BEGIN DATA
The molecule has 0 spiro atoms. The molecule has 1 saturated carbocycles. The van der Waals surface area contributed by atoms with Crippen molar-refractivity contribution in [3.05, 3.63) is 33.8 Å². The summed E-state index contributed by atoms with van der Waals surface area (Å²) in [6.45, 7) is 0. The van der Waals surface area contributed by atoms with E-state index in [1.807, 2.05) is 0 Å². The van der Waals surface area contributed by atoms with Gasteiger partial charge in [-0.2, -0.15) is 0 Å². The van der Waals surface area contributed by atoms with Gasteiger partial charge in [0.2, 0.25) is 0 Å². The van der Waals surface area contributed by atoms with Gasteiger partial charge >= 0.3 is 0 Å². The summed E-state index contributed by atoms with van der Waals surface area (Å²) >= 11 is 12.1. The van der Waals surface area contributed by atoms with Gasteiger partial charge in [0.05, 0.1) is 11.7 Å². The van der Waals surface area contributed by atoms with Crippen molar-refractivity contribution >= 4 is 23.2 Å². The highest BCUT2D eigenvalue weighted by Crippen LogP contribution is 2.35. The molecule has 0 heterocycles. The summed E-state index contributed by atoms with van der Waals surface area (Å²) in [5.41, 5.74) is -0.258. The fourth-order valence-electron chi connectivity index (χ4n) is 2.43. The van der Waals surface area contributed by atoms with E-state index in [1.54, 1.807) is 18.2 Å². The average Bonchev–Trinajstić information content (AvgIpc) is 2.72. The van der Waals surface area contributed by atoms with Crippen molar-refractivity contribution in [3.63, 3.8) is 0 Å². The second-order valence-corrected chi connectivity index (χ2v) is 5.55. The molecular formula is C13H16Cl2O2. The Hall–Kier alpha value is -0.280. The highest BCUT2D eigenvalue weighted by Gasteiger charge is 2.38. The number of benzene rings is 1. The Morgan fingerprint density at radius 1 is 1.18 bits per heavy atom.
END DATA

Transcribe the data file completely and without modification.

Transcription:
The molecule has 0 spiro atoms. The molecule has 1 saturated carbocycles. The van der Waals surface area contributed by atoms with Crippen molar-refractivity contribution in [3.05, 3.63) is 33.8 Å². The summed E-state index contributed by atoms with van der Waals surface area (Å²) in [6.45, 7) is 0. The van der Waals surface area contributed by atoms with E-state index in [1.807, 2.05) is 0 Å². The van der Waals surface area contributed by atoms with Gasteiger partial charge in [-0.2, -0.15) is 0 Å². The van der Waals surface area contributed by atoms with Gasteiger partial charge in [0.2, 0.25) is 0 Å². The van der Waals surface area contributed by atoms with Gasteiger partial charge >= 0.3 is 0 Å². The summed E-state index contributed by atoms with van der Waals surface area (Å²) >= 11 is 12.1. The van der Waals surface area contributed by atoms with Gasteiger partial charge in [0.05, 0.1) is 11.7 Å². The van der Waals surface area contributed by atoms with Crippen molar-refractivity contribution >= 4 is 23.2 Å². The highest BCUT2D eigenvalue weighted by Crippen LogP contribution is 2.35. The molecule has 0 heterocycles. The summed E-state index contributed by atoms with van der Waals surface area (Å²) in [5.41, 5.74) is -0.258. The fourth-order valence-electron chi connectivity index (χ4n) is 2.43. The van der Waals surface area contributed by atoms with E-state index in [1.54, 1.807) is 18.2 Å². The average Bonchev–Trinajstić information content (AvgIpc) is 2.72. The van der Waals surface area contributed by atoms with Crippen molar-refractivity contribution in [3.63, 3.8) is 0 Å². The second-order valence-corrected chi connectivity index (χ2v) is 5.55. The molecular formula is C13H16Cl2O2. The Hall–Kier alpha value is -0.280. The highest BCUT2D eigenvalue weighted by Gasteiger charge is 2.38. The number of benzene rings is 1. The Morgan fingerprint density at radius 1 is 1.18 bits per heavy atom.